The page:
Toronto World Premiere: ‘Free Money’ Explores Whether A Nonprofit Charity Is “Playing God” With An Experiment In Universal Basic Income


In rural Kenya, $22 a month can go a long, long way. We’re talking a life-changing sum of money.

That figure is, in fact, the amount calculated by the nonprofit aid organization GiveDirectly as necessary to conduct an experiment in alleviating extreme poverty in the developing world. In 2018, the NGO launched a test case in a handful of carefully selected Kenyan villages, offering adult residents $22 a month in free cash transfers, no strings attached, to do with as they chose. Not just for a single year – for 12 years.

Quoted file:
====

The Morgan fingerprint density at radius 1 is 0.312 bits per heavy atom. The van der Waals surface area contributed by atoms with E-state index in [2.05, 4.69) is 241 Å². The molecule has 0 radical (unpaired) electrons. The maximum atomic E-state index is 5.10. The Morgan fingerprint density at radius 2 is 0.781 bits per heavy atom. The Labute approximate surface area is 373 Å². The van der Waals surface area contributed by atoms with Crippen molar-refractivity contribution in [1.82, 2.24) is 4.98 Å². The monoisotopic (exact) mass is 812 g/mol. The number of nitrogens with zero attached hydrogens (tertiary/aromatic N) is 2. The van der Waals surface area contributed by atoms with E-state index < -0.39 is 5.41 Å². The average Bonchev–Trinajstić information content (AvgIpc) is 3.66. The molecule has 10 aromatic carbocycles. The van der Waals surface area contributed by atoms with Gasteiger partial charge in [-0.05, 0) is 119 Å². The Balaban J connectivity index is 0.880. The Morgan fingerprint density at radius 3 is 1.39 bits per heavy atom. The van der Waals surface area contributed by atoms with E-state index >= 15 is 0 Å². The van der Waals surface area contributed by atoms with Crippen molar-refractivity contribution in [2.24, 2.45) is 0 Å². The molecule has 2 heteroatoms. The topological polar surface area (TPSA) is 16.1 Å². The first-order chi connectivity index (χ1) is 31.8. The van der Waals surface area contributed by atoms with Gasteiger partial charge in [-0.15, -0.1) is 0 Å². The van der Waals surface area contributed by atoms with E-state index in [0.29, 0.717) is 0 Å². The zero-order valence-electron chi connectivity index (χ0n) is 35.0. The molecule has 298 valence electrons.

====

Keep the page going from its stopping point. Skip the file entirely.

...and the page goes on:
The documentary Free Money, making its world premiere on Sunday at the Toronto International Film Festival, explores the real-world impact of that experiment on villagers in the hamlet of Kugutu. American filmmaker Lauren DeFilippo joined forces with Kenyan director Sam Soko to make the film. DeFilippo originated the project by securing permission from GiveDirectly to film their bold endeavor.

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